World Health Day Exhibition

Post by Susan Griffiths, GLAM Community Engagement Officer and Katherine Wodehouse, Ashmolean Print Room Supervisor about ‘Along for the Ride’, an art exhibition conceived, created and curated by service users from MIND at The Mill (a mental health charity) to mark World Mental Health Day.

Along for the Ride exhibition by Mind at the Mill

The GLAM Community Engagement Service has worked with local mental health charity, Mind at the Mill for nearly 15 years. The idea for this exhibition was put forward by the group themselves as they were looking for ways in which to observe World Mental Health Day.

Mind at the Mill have an established art group and the GLAM Community Engagement Officer worked with this group throughout, introducing them to staff in Ashmolean Western Art Print Room and supporting the group to make their ideas work in the museum space. The Mill art group were involved in the whole process from inception to installation, including deciding on the the exhibition theme ‘Along for the Ride’ – looking at journeys and mental health.

The Print Room already had a format to welcome groups and it was relatively straightforward to arrange the visits. However, with hindsight, it would have been useful to have had more notice of particular themes or interests for each visit. This would have enabled Print Room staff to think in a more considered way about which works to show the group. Nonetheless, there is nothing like a tight deadline to stimulate creativity and we were able to respond to the group’s interests and ensure they had full access to all the resources that the Print Room provides.  

One of our aims was that participants should feel confident to return to the Print Room as individual visitors. One participant did so, and brought another visitor with them. However, it is worth acknowledging that building such confidence takes time and the experience in the group itself was important to the participants.

What lessons will you take from this project? 

Having a space within the museum for community exhibitions is an extremely important tool in developing relationships with the Museum. Being able to exhibit their work in the Ashmolean gave the members of the Art Group validation for their artwork and themselves as artists in their own right. 

Participants in this particular group (which had shifting individual attendance) responded especially well to a visit where a wide variety of different kinds of work were shown around a theme rather than focusing on one artist or one period. A selection of works that might feel ‘miscellaneous’ or even ‘eccentric’ actually helped to galvanise discussion and spur creativity.

What tips would you give others working on similar projects?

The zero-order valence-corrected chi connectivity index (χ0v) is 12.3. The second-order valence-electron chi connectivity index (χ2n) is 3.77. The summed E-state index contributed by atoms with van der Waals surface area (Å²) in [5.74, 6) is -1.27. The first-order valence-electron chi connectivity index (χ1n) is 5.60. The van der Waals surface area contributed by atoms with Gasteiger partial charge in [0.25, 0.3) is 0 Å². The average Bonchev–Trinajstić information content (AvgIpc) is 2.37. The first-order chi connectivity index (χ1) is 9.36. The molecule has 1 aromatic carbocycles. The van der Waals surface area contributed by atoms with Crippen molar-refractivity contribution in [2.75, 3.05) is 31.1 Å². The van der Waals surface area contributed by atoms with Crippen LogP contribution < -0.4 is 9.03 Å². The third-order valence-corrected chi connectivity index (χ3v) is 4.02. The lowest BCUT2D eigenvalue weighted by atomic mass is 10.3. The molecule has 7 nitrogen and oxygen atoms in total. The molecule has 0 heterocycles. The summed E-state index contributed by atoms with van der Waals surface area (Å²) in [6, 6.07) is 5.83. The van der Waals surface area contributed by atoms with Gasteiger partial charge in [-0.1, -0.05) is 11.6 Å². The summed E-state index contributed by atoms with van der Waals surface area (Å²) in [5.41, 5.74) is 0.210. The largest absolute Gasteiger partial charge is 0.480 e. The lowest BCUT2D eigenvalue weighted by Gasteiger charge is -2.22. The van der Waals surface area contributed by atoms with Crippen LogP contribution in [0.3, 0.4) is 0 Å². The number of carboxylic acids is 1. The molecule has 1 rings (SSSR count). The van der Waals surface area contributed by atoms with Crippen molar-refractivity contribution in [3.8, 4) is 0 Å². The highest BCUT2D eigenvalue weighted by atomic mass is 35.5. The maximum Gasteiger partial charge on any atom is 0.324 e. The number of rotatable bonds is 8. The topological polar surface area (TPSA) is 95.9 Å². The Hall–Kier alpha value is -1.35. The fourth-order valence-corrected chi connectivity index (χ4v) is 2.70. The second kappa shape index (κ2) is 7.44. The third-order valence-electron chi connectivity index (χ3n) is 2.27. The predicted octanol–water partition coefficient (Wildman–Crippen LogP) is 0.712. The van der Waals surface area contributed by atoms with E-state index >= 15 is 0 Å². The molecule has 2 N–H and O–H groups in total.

• Listen to what people want and need. By having no set agenda or defined outcome, but being willing to listen and respond to ideas meant the group really felt they had ownership of the project.  We could provide ideas and support, but this was only done when asked for specifically by the group. 
  • It’s ok not to have an end product in mind. We gave the group the space as a blank canvas and, although we were there to provide support, the vision was entirely driven by what they wanted, giving them a greater sense of ownership over the whole process.
  • Everything takes longer than you think it will. Even with our long lead-in time, there were unanticipated delays which led to the final weeks not running as smoothly as planned. Build in time for proof-reading (e.g. panels and labels) and involve as many people as possible in this process before printing.
  • Keep up regular contact. Don’t underestimate the importance of popping round for a cup of tea.  The art group were very self-sufficient and had good support from the staff at the Mill, but regular time was still programmed into the diary each week by the GLAM Community Engagement Officer to go down to the community venue to say hello, have a cup of tea and chat about how things were going.  This allowed any potential problems or unexpected outcomes to be highlighted early and plans put in place.  It also helped to develop a deeper relationship between the group and the museum.
  • Create a mechanism for celebration and follow-up.
    We had a small gathering to celebrate the opening of the exhibition, followed by refreshments in the Ashmolean café. Difficulties with fine-tuning the exhibition labelling meant that we needed a system for communicating ongoing progress with the display to the participants. Make sure that everyone knows who is responsible for continuing to communicate with the participants once any ‘output’ has been achieved.

What next?

We are continuing to work with The Mill and will be programming a series of outreach sessions involving taking handling objects out to their venue in 2020, as well as regular visits to the Print Room. Alongside this, we will be investigating how we can mark World Mental Health Day in 2020.

Through working on this project, Print Room staff have also been inspired to develop public ‘Open Doors’ sessions which offer a more informal interaction with the collection and staff than is given in the traditional hour-long ‘Print Room talk’ format. We are still learning about the best ways to encourage a greater diversity of visitors to the Print Room and want to continue our relationship with the group from The Mill.

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